Foreign students must leave if classes go online: US Govt


The US government on Tuesday said foreign students would not be allowed to stay in the country classes are moved online in the fall/autumn term due to the outbreak of the coronavirus pandemic.

“Nonimmigrant F-1 and M-1 students attending schools operating entirely online may not take a full online course load and remain in the United States,” US Immigration and Custom Enforcement (ICE) said in a statement, as reported by a daily.

F-1 students pursue academic coursework and M-1 students pursue “vocational coursework,” according to ICE.

“Active students currently in the United States enrolled in such programs must depart the country or take other measures, such as transferring to a school with in-person instruction to remain in lawful status,” ICE said, adding, “If not, they may face immigration consequences including, but not limited to, the initiation of removal proceedings”.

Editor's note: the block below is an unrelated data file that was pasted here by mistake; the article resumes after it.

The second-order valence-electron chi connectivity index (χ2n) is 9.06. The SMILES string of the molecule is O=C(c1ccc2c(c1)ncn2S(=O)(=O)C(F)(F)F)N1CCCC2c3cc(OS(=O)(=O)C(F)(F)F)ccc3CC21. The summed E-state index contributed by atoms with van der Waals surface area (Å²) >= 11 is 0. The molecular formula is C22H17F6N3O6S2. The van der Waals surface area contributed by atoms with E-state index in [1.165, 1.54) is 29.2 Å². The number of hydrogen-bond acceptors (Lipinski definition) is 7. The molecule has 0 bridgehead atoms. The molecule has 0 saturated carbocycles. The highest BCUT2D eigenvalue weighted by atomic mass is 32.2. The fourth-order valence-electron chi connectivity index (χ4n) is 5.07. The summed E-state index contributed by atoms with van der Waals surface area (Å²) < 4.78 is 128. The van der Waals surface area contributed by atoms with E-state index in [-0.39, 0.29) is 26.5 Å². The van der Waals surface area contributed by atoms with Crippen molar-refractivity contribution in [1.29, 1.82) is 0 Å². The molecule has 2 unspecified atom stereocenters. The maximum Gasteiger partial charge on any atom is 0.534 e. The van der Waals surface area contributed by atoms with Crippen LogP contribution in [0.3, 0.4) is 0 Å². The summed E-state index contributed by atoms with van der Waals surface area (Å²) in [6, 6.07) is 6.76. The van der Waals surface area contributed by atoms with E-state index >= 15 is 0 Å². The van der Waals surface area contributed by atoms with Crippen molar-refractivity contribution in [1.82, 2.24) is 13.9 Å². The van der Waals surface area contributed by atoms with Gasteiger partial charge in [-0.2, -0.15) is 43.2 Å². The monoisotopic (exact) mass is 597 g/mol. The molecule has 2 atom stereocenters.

The largest number of international students came from China, followed by India, South Korea, Saudi Arabia and Canada. There were more than one million international students in the United States for the 2018-19 academic year, according to the Institute of International Education (IIE).

ICE said the State Department “will not issue visas to students enrolled in schools and/or programs that are fully online for the fall semester nor will US Customs and Border Protection permit these students to enter the United States.”

Most US colleges and universities have not yet announced their plans for the fall semester. The universities are considering to blend in a hybrid model of both online and offline classes. However, some universities including Harvard have declared conducting only in online mode.

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